Marriage used to be the end goal of dating, but millennials are now redefining marriage as we speak.
People who were born from 1981 to 1996 are mostly not choosing to get married at all, and those that do view it as ‘no big deal’.
In a study conducted by the Pew Research Center, they compared millennials to the Silent Generation (born from 1925 to 1942), and found that millennials are three times more likely to never have married as their grandparents were.
The following are the reasons why they postpone marriage:
- They are not financially ready.
- They haven’t found someone with the right qualities.
- They feel that they are too young to settle down.
There is also a higher chance that marriage is no longer a requirement for millennials before those other big life steps such as moving in together, buying a house, having children, and more.
Rather than being an important milestone on the path leading to permanency, moving in with your significant other may be linked to convenience. Young people are continuing to break old notions of what it means to be with a partner, both now and in the future, proving that milestone moments don’t look the same as they once did.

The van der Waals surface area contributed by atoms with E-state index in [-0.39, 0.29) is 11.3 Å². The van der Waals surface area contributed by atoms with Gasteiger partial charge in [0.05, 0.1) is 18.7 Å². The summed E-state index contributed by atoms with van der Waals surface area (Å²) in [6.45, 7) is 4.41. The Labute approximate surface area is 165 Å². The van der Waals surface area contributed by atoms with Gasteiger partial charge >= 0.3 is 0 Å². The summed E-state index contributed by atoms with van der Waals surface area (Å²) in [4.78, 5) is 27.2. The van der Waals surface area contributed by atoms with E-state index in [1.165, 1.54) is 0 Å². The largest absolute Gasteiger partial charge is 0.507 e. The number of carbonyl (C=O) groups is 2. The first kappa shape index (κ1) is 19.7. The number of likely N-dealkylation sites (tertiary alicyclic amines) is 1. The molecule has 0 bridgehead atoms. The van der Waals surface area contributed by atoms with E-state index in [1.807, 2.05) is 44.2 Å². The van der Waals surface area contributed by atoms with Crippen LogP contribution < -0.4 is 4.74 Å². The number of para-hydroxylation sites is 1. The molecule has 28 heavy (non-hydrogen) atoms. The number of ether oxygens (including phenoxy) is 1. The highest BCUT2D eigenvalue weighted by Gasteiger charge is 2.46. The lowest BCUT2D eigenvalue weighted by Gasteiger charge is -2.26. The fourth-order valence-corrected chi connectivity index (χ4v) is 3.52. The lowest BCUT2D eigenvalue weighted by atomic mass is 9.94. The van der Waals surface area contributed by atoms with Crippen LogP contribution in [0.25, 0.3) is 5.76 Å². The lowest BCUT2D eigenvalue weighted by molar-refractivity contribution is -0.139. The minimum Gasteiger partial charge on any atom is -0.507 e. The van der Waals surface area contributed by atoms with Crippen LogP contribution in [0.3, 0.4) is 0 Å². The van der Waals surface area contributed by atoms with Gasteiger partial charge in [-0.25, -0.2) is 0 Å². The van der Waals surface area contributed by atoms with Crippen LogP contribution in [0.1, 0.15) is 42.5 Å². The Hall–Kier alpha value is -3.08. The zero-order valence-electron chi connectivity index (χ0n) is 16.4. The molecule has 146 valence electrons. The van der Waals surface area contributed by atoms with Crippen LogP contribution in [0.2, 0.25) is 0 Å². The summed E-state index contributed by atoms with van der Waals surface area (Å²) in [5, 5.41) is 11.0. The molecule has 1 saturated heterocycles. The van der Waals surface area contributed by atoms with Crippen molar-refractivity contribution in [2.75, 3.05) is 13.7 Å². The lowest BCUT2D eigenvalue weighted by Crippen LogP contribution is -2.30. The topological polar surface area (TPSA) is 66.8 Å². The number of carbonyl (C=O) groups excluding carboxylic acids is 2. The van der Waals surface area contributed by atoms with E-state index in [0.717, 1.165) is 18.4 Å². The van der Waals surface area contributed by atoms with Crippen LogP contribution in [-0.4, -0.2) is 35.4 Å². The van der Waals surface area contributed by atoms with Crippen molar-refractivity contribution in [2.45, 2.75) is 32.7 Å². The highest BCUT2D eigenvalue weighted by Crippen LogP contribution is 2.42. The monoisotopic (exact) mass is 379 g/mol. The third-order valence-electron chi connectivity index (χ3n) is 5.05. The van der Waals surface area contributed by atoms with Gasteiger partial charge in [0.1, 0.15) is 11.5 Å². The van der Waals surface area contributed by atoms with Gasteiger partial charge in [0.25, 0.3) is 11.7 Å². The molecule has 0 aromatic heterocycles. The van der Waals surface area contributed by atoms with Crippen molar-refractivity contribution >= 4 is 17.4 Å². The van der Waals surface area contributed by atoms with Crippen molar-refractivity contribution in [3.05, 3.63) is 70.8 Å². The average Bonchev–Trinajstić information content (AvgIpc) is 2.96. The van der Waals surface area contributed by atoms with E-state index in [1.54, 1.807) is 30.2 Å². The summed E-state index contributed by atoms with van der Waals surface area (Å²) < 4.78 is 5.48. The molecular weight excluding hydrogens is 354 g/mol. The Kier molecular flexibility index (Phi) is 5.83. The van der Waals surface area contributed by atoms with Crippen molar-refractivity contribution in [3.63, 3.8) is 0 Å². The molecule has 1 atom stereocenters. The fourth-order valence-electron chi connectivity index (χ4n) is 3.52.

The old notion of cohabitation is often directed towards marriage, but younger generations may prove this wrong.
Moreover, researchers from University College London and the University of St Andrews investigated people’s perceptions of what it means to move in with a first partner now compared to years ago, as well as the strength of those relationships.
Moreover, research professor in psychology and director of the Family Research Center at the University of Denver, Galena Rhoades, agrees that changing social attitudes around cohabiting have enabled younger generations to adopt a more casual attitude around moving in together rather than viewing it as a test-run for marriage.
“Cohabiting is becoming more and more a stage in dating, rather than a stage in marriage,” Rhoades says. Her research also shows that millennials are less concerned about cohabitation as a path to marriage.
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